Book Image

Python: Advanced Guide to Artificial Intelligence

By : Giuseppe Bonaccorso, Rajalingappaa Shanmugamani
Book Image

Python: Advanced Guide to Artificial Intelligence

By: Giuseppe Bonaccorso, Rajalingappaa Shanmugamani

Overview of this book

This Learning Path is your complete guide to quickly getting to grips with popular machine learning algorithms. You'll be introduced to the most widely used algorithms in supervised, unsupervised, and semi-supervised machine learning, and learn how to use them in the best possible manner. Ranging from Bayesian models to the MCMC algorithm to Hidden Markov models, this Learning Path will teach you how to extract features from your dataset and perform dimensionality reduction by making use of Python-based libraries. You'll bring the use of TensorFlow and Keras to build deep learning models, using concepts such as transfer learning, generative adversarial networks, and deep reinforcement learning. Next, you'll learn the advanced features of TensorFlow1.x, such as distributed TensorFlow with TF clusters, deploy production models with TensorFlow Serving. You'll implement different techniques related to object classification, object detection, image segmentation, and more. By the end of this Learning Path, you'll have obtained in-depth knowledge of TensorFlow, making you the go-to person for solving artificial intelligence problems This Learning Path includes content from the following Packt products: • Mastering Machine Learning Algorithms by Giuseppe Bonaccorso • Mastering TensorFlow 1.x by Armando Fandango • Deep Learning for Computer Vision by Rajalingappaa Shanmugamani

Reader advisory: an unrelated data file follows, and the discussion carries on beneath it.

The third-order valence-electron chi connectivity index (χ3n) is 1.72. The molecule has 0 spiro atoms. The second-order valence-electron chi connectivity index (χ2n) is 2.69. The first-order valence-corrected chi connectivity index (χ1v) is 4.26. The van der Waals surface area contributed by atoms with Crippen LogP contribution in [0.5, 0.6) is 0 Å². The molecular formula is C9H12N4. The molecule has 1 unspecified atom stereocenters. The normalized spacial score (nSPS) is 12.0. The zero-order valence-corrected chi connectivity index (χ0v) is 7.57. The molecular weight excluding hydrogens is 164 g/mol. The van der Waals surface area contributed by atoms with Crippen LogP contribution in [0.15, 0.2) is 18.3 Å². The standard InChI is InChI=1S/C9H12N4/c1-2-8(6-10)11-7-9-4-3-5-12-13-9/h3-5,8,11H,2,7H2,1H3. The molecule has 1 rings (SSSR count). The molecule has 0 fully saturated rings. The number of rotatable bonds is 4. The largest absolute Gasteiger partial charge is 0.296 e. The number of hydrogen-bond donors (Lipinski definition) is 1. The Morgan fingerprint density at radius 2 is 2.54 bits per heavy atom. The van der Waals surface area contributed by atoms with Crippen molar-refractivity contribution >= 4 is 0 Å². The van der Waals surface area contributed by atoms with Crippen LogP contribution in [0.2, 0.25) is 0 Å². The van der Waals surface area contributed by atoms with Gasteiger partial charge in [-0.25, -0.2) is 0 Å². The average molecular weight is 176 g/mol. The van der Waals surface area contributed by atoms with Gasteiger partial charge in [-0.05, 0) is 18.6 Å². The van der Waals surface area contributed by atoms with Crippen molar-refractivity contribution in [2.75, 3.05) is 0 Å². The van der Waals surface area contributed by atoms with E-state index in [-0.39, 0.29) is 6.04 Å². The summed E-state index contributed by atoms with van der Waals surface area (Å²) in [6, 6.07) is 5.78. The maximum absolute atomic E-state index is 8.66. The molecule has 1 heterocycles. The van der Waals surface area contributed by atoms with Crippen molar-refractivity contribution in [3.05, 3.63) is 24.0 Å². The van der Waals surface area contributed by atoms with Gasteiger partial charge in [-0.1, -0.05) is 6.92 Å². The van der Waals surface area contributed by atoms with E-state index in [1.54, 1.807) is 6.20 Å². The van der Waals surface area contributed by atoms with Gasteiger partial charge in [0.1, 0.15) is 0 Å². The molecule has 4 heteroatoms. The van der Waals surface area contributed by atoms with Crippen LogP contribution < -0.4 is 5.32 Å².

Table of Contents (31 chapters)
Title Page
About Packt
Tensor Processing Units

Asserting on conditions with tf.Assert()

Yet another way to debug TensorFlow models is to insert conditional asserts. The tf.Assert() function takes a condition, and if the condition is false, it then prints the lists of given tensors and throws tf.errors.InvalidArgumentError.

  1. The tf.Assert() function has the following signature:
  1. An assert operation does not fall in the path of the graph like the tf.Print() function. To make sure that the tf.Assert() operation gets executed, we need to add it to the dependencies. For example, let us define an assertion to check that all the inputs are positive:
assert_op = tf.Assert(tf.reduce_all(tf.greater_equal(x,0)),[x])
  1. Addassert_op to the dependencies at the time of defining the model, as follows:
with tf.control_dependencies([assert_op]):
# x is input layer
layer = x
# add hidden layers
for i in range(num_layers):
        layer = tf.nn.relu(tf.matmul(layer, w[i]) + b[i])
# add output layer